December 26, 2014 | Policy Brief

Reading Washington’s New Cuba Policy in Tehran

December 26, 2014 | Policy Brief

Reading Washington’s New Cuba Policy in Tehran

President Barack Obama’s overturning of Washington’s longstanding commercial and diplomatic isolation of Cuba earlier this month has grabbed the attention of another country chafing under U.S. sanctions: the Islamic Republic of Iran.

Obama’s abrupt change of course on Cuba resonated widely in the Iranian press. The hardline newspaper Kayhan exulted that America had “admitted the ineffectiveness” of sanctions against Havana, while the Islamic Republic News Agency touted what it described as Washington’s belated “regret” over the embargo.

The Revolutionary Guards-linked Mashregh News surmised that America hadn’t abandoned, but merely modified, its Cuba policy. Opening an embassy in Havana, it insisted, was all part of an elaborate plan for a post-Soviet “color revolution” to sap the country’s revolutionary spirit.

Broadly speaking, Washington’s Cuba turnaround appears to have convinced Tehran that intransigence pays. Since the 1979 revolution, the Islamic Republic has insisted that confrontation is the only effective way to deal with the forces of “global arrogance” — chiefly the United States. Last week’s U-turn will likely solidify that position, including those in the regime espousing “resistance economics.”

In the words of Foreign Ministry Spokeswoman Marziyeh Afkham, “The resistance and steadfastness of the nation and government officials of Cuba… has shown that imposed policies of isolation and sanctions… are without result.”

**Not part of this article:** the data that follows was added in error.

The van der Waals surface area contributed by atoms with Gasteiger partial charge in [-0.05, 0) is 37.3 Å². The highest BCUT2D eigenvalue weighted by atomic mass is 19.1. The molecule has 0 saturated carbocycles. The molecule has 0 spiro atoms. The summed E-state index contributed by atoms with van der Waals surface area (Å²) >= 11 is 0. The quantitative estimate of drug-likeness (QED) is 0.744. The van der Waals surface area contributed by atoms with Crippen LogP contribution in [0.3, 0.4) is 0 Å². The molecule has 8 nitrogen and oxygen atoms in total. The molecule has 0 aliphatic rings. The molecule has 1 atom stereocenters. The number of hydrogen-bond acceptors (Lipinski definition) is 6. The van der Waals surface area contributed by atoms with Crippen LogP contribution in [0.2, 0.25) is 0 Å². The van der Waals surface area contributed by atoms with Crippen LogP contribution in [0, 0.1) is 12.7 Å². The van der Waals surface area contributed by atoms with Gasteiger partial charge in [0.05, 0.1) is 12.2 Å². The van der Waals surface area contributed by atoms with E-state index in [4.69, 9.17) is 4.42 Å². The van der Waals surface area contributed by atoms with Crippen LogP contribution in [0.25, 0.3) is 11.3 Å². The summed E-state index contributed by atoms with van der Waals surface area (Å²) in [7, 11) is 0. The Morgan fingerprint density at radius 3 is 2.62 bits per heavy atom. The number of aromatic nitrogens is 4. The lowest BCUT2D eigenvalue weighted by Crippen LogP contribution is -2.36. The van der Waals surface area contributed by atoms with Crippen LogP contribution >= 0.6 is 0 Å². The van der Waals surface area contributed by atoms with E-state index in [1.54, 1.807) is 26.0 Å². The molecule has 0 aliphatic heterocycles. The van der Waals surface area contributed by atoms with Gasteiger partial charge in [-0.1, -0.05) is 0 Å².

The ongoing debate about the wisdom of a Iranian nuclear deal with the P5+1 will undoubtedly be analyzed with similar themes. Indeed, the remarks of Supreme National Security Council Secretary Ali Shamkhani are instructive: “Tehran is not seeking the resumption of diplomatic ties with America, even if a nuclear agreement helps remove tension between these sides.”

Domestically, President Obama’s Cuba détente has prompted a number of appeals for America to reset relations with Iran.  But if the statements out of Iran are any indication, Tehran is determined to choose confrontation over cooperation, regardless of whether or not diplomatic ties warm between Washington and Havana.

Behnam Ben Taleblu is an Iran Research Analyst at Foundation for Defense of Democracies


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